August Stramm was a German poet and playwright who is considered one of the first of the expressionists. He also served in the German Army and was killed in action during World War I.
He worked in the German Post Office Ministry as a young man and served his mandatory year of duty in the German Army in 1896–1897. After this, he travelled to the United States several times over the next few years before settling in Berlin. In 1912-1913, he wrote two plays, Sancta Susanna (which was subsequently used as a libretto for an early opera by Hindemith) and Die Haidebraut, the first of many to appear before the war.
Stramm was also a reservist in the German Army and had achieved the rank of Captain, the highest available to civilians. He was called to active duty when war broke out in August 1914. In January 1915, Stramm was awarded the Iron Cross (Second Class) for his service in France. Later that year, he was sent to the Eastern Front, where he served as Company Leader, later being promoted to Battalion Commander. He was killed in hand-to-hand combat in Horodec near Kobryn (today Belarus).
Although Stramm's literary career began as a playwright, he is perhaps best known in the twenty-first century for his poems, which were published in two collections: Du: Liebesgedichte (Thou: Love Poems, 1915), and Tropfblut (Drip-Blood, 1919). Although he was involved in the early stages of planning for the publication of his first volume of poems, he died before the book was in print. Characterized by his streamlined, minimalist approach to language, these poems are expressions of his exploration of love's many faces, and yet, as critic Karin von Abrams has pointed out, only the subtitle of the volume strongly indicates that love is to be considered the “governing theme” of the collection. The poems contained in Drip-Blood exemplify Stramm's evolving style of focusing on individual words and personifying abstract concepts through the manipulation of syntax and the use of such structural elements as one-word lines. These later works exerted a “frequently staccato” effect, writes critic Jeremy Adler.
Stramm saw a number of his poems published in the literary magazine Der Sturm, but he did not live to see either the publication of his volumes of poetry or the performance of any of his plays, several of which, including Die Haidebraut (The Bride of the Moor, 1914) and Sancta Susanna, (1914) were in print before his death. Der Sturm editor Walden oversaw the posthumous publication of the poems and several more plays.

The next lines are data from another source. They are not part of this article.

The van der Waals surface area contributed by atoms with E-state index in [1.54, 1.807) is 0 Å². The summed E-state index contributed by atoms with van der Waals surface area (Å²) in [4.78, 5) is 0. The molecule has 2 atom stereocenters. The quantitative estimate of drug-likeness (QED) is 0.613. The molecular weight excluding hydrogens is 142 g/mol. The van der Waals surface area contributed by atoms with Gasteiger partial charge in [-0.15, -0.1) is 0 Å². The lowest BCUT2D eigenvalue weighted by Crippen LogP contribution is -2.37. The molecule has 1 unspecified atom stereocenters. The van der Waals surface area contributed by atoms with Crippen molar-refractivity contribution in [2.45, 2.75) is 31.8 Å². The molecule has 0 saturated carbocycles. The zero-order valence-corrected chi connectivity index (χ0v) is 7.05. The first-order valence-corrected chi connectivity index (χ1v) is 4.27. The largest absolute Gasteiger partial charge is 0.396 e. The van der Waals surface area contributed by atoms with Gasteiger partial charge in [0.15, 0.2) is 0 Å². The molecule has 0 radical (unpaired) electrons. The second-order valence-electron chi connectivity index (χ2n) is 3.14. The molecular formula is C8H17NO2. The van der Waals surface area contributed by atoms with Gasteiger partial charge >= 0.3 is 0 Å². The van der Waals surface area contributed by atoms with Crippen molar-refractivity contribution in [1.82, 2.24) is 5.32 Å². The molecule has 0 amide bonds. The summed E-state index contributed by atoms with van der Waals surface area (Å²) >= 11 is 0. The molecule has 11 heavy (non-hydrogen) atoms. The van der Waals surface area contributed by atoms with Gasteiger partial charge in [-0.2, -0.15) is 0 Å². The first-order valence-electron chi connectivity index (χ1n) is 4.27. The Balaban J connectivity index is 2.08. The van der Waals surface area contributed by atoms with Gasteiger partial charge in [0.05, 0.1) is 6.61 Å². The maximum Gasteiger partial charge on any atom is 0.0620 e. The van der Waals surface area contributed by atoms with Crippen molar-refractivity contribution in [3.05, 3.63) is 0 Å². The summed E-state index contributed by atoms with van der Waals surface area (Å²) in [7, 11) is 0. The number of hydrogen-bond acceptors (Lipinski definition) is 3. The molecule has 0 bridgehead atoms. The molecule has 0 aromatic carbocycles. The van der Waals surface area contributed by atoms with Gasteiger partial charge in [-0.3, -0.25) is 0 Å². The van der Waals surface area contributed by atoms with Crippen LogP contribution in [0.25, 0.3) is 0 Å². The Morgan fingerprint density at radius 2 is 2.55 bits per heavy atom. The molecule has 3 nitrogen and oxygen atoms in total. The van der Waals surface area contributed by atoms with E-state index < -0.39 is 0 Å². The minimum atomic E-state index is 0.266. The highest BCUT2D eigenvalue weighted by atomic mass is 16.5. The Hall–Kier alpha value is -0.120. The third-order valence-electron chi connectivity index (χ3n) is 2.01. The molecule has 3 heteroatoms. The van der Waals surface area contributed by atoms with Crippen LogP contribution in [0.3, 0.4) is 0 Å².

Stramm received very little critical attention during his lifetime. He was known to a relatively small circle of literary peers and, until after his death, his works appeared only in the literary journal Der Sturm, which was itself a vehicle for experimental works not yet received into the cultural mainstream. During the eighteen months he was associated with Der Sturm, however, Stramm's works appeared in the journal more often than those of any other writer in the magazine's history. In the months following his death, as Walden published and promoted Stramm's works, his contemporaries began to consider Stramm a poet and dramatist whose unique voice, though silenced through the violence of war, would become influential in the emerging expressionist movement in Germany. In his very precise use of language, nothing was written that did not need to be written, and when existing words were not accurate enough for Stramm, he invented new ones. Following his death, his unconventional approach to creative expression was recognized by an English-speaking literary peer, Edward J. O'Brien, who wrote in the American journal Poetry: A Magazine of Verse, “Stramm gave poetry a new method. … His gift to imaginative literature was just beginning to be perceived.” Although his literary output was limited, later critics concur that Stramm—a postal service bureaucrat who was married with children, who pursued gentle hobbies as an amateur painter and cellist, and who was dismayed and yet fascinated by the horrors of war—forged a significant, though unlikely, role as a literary figure whose works influenced the Dada movement in western Europe and anticipated the techniques of modern poetry.
Yielding clod lulls iron off to sleep
bloods clot the patches where they oozed
A star frightens the steeple cross
a horse gasps smoke
iron clanks drowsily